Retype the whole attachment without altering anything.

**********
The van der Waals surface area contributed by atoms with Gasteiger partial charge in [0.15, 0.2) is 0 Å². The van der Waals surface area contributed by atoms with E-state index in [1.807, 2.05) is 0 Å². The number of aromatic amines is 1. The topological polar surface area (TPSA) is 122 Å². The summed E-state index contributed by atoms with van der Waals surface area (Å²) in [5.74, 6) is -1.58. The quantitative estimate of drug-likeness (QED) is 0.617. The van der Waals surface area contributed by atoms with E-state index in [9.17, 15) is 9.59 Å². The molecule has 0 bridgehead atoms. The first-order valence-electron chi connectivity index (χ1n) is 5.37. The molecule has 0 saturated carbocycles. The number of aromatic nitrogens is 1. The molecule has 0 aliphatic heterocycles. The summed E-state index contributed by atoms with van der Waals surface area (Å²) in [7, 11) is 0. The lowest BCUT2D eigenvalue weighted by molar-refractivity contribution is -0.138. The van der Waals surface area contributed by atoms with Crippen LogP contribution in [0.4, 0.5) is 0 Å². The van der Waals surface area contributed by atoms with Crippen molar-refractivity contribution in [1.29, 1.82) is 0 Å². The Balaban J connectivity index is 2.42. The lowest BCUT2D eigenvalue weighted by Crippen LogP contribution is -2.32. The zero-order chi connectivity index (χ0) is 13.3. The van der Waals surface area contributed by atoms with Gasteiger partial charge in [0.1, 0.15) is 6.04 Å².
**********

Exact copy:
The van der Waals surface area contributed by atoms with Gasteiger partial charge in [0.15, 0.2) is 0 Å². The van der Waals surface area contributed by atoms with E-state index in [1.807, 2.05) is 0 Å². The number of aromatic amines is 1. The topological polar surface area (TPSA) is 122 Å². The summed E-state index contributed by atoms with van der Waals surface area (Å²) in [5.74, 6) is -1.58. The quantitative estimate of drug-likeness (QED) is 0.617. The van der Waals surface area contributed by atoms with E-state index in [9.17, 15) is 9.59 Å². The molecule has 0 bridgehead atoms. The first-order valence-electron chi connectivity index (χ1n) is 5.37. The molecule has 0 saturated carbocycles. The number of aromatic nitrogens is 1. The molecule has 0 aliphatic heterocycles. The summed E-state index contributed by atoms with van der Waals surface area (Å²) in [7, 11) is 0. The lowest BCUT2D eigenvalue weighted by molar-refractivity contribution is -0.138. The van der Waals surface area contributed by atoms with Crippen LogP contribution in [0.4, 0.5) is 0 Å². The van der Waals surface area contributed by atoms with Crippen molar-refractivity contribution in [1.29, 1.82) is 0 Å². The Balaban J connectivity index is 2.42. The lowest BCUT2D eigenvalue weighted by Crippen LogP contribution is -2.32. The zero-order chi connectivity index (χ0) is 13.3. The van der Waals surface area contributed by atoms with Gasteiger partial charge in [0.1, 0.15) is 6.04 Å².